Let's do an exercise together.
Go to Google Images and search "masculine".
What did you find? Were you surprised by what you found?
There, in the middle, sits a well-dressed Daniel Craig. There's no telling what operative he's standing over, playing the role of 007, or what means of force he used to floor said bad guy.
On my top row rests a young, ripped Arnold Schwarzenegger during his Mr. Olympia days. Strong, stoic, arrogant--a person knowing that he's more muscular than any man in the tournament.
For that matter, look at all of these tanned bodies with six-pack abs and bulging biceps. The steely, intense glares into the camera. The coiffed beards. The absence of smiles.
These visuals capture how many men learn to enact their gender.
Strong. Independent. Unflappable. Emotionless.
Men and Anxiety
In 1995, Raewyn Connell wrote the book Masculinities, reflections on a collection of interviews with Australian boys, teachers, and fathers. She defines masculinity from a relational perspective--"the patterns of practice by which men position themselves in a gender order". Connell explores how men use their bodies and other objects to express power of their surroundings and other people: violence, protest, sex (namely, heterosexuality).
Connell popularized the phrase "hegemonic masculinity" to describe how "successfully" men ascribe to the idealized version--stoic, strong, provider--of maleness.
Connell identifies three other classifications of masculinity. Many men receive benefits from the social rewards of masculinity, even if they fail to physically or financially attain hegemony; Connell describes this process as "complicit masculinity". Other men are blocked from the top of the hierarchy, either because of socioeconomic or racial issues (marginalized masculinity), or the practice of behaviors seen as opposite to the hegemonic model (subordinate masculinity), such as effeminate or gay men.
Most men, Connell notes, believe that a large portion of men reach the hegemonic image. We currently see Donald Trump feeding on this anxiety through his brusque, confrontational demeanor as Dr. James Hamblin explains in last week's article in The Atlantic "Trump is a Climax of American Masculinity". Trump has sold the narrative that our strength, our greatness, and our respect are being taken away from us by outside forces (feminism, Mexico, the Muslims), and that we must fight back to rescue and restore our country, and presumably, a traditional gender hierarchy.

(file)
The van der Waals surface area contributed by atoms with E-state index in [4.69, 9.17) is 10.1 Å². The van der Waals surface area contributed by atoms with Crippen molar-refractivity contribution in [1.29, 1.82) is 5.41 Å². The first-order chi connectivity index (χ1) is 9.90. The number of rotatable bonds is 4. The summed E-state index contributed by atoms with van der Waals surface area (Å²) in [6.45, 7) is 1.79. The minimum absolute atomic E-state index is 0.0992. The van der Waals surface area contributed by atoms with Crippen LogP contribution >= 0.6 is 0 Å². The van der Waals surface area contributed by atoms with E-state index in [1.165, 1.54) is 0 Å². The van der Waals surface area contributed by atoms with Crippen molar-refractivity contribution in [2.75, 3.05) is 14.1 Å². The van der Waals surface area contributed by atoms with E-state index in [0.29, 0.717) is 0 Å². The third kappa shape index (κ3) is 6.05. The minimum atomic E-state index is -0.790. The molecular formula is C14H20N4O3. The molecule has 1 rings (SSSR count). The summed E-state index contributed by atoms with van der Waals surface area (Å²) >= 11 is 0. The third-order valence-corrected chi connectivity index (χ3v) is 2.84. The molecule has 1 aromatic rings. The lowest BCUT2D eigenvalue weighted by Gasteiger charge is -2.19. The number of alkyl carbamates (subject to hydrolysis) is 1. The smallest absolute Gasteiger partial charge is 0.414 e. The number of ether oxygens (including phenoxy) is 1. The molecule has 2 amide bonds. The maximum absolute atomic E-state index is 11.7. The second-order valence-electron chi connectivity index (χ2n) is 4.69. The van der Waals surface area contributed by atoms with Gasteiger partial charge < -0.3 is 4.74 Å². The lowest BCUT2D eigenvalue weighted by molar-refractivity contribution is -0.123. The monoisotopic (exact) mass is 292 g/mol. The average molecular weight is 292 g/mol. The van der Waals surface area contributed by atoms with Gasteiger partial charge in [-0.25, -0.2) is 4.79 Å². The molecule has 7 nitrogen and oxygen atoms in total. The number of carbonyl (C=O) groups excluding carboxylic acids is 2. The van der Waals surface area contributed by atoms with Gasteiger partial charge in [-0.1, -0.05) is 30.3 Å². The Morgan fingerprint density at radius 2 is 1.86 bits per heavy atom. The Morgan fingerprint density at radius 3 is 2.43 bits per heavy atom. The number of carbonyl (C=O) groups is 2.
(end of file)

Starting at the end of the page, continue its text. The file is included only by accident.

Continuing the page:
Men and Therapy
There are three problems that I see with this anxiety though. First, studies show that few men actually achieve hegemonic status; refer back to last week's blog post "Men and Body Image" for more information.
Second, it appears that many men support the movement toward egalitarian power structures, particularly as voices from marginalized and subordinate masculinities rise to the collective surface. Erin Casey and others at the University of Washington recently polled over 500 college males about traditional gender roles. 88% of men fit into what she labeled "normative masculinity": an endorsement of egalitarian gender roles, a rejection of dominant practices over women, and a lower desirability of a masculine sexual script. The researchers suggested that these men fit into complicit, marginalized, or subordinate models of masculinity.
Only 8% of men in their study held rigidly traditional views of masculinity; the authors note that this group of men (though a small sample size) was much more likely to be violent and controlling in their relationships. The other 4% held rigidly traditional views around masculine sexuality, having significantly higher number of sexual partners, one-night stands, and experiences with pornography.
Which leads us to the third point. We need to redefine what masculinity means. The traditional views on masculinity no longer works for a lot of men (specifically young men).
More importantly, we need to have more conversations that define masculinity as a plethora of options: stoic and vulnerable, dominant and submissive, confrontational and peaceful. All of these characteristics are important parts of the male experience.
I (Jeremiah Gibson) am starting a Men's Group on Monday evenings, starting September 26, from 5:30-7:00, where we can deconstruct some of the narrow messages that we received about being male and reimagine how masculinity looks for each of us. For more information, check out our Men's Group page, or call us at 617-750-0183.